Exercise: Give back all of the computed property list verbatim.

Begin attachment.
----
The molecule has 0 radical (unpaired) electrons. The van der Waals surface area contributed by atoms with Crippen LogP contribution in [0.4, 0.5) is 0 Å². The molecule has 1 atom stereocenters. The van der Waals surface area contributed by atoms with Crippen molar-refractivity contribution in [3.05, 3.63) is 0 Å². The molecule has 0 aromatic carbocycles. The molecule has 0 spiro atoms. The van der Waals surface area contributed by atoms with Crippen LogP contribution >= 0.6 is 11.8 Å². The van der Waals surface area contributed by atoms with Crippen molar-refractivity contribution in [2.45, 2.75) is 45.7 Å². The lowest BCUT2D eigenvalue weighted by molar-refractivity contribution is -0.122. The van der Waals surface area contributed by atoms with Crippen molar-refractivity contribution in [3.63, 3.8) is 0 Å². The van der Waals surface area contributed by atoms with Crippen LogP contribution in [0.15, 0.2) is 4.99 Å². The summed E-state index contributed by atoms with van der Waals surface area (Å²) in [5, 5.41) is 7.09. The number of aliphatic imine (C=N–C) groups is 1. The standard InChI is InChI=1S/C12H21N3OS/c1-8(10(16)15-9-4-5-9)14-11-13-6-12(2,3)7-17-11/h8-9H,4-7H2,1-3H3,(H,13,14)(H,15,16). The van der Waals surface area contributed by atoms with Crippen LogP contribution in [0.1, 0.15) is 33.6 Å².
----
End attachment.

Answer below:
The molecule has 0 radical (unpaired) electrons. The van der Waals surface area contributed by atoms with Crippen LogP contribution in [0.4, 0.5) is 0 Å². The molecule has 1 atom stereocenters. The van der Waals surface area contributed by atoms with Crippen molar-refractivity contribution in [3.05, 3.63) is 0 Å². The molecule has 0 aromatic carbocycles. The molecule has 0 spiro atoms. The van der Waals surface area contributed by atoms with Crippen LogP contribution >= 0.6 is 11.8 Å². The van der Waals surface area contributed by atoms with Crippen molar-refractivity contribution in [2.45, 2.75) is 45.7 Å². The lowest BCUT2D eigenvalue weighted by molar-refractivity contribution is -0.122. The van der Waals surface area contributed by atoms with Crippen molar-refractivity contribution in [3.63, 3.8) is 0 Å². The van der Waals surface area contributed by atoms with Crippen LogP contribution in [0.15, 0.2) is 4.99 Å². The summed E-state index contributed by atoms with van der Waals surface area (Å²) in [5, 5.41) is 7.09. The number of aliphatic imine (C=N–C) groups is 1. The standard InChI is InChI=1S/C12H21N3OS/c1-8(10(16)15-9-4-5-9)14-11-13-6-12(2,3)7-17-11/h8-9H,4-7H2,1-3H3,(H,13,14)(H,15,16). The van der Waals surface area contributed by atoms with Crippen LogP contribution in [0.1, 0.15) is 33.6 Å².